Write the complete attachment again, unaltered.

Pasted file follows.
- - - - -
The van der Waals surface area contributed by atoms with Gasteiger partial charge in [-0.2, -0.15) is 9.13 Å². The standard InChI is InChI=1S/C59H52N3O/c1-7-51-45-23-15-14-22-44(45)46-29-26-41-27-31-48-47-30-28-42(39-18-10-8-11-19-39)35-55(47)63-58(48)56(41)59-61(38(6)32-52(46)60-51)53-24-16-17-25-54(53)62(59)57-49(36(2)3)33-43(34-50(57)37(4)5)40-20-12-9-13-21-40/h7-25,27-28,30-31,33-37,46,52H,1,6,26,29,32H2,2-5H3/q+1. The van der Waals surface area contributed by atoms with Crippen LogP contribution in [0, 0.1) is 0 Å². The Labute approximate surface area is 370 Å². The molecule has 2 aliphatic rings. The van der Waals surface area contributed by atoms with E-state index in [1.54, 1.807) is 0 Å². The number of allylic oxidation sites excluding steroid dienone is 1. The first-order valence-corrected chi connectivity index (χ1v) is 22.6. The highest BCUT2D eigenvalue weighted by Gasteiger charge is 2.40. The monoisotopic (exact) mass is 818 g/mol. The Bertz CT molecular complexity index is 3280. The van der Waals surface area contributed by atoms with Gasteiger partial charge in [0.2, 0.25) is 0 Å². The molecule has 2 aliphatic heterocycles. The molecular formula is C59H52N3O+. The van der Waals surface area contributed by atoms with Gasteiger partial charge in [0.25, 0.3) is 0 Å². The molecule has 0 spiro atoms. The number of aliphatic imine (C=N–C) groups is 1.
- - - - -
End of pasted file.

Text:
The van der Waals surface area contributed by atoms with Gasteiger partial charge in [-0.2, -0.15) is 9.13 Å². The standard InChI is InChI=1S/C59H52N3O/c1-7-51-45-23-15-14-22-44(45)46-29-26-41-27-31-48-47-30-28-42(39-18-10-8-11-19-39)35-55(47)63-58(48)56(41)59-61(38(6)32-52(46)60-51)53-24-16-17-25-54(53)62(59)57-49(36(2)3)33-43(34-50(57)37(4)5)40-20-12-9-13-21-40/h7-25,27-28,30-31,33-37,46,52H,1,6,26,29,32H2,2-5H3/q+1. The van der Waals surface area contributed by atoms with Crippen LogP contribution in [0, 0.1) is 0 Å². The Labute approximate surface area is 370 Å². The molecule has 2 aliphatic rings. The van der Waals surface area contributed by atoms with E-state index in [1.54, 1.807) is 0 Å². The number of allylic oxidation sites excluding steroid dienone is 1. The first-order valence-corrected chi connectivity index (χ1v) is 22.6. The highest BCUT2D eigenvalue weighted by Gasteiger charge is 2.40. The monoisotopic (exact) mass is 818 g/mol. The Bertz CT molecular complexity index is 3280. The van der Waals surface area contributed by atoms with Gasteiger partial charge in [0.2, 0.25) is 0 Å². The molecule has 2 aliphatic heterocycles. The molecular formula is C59H52N3O+. The van der Waals surface area contributed by atoms with Gasteiger partial charge in [0.25, 0.3) is 0 Å². The molecule has 0 spiro atoms. The number of aliphatic imine (C=N–C) groups is 1.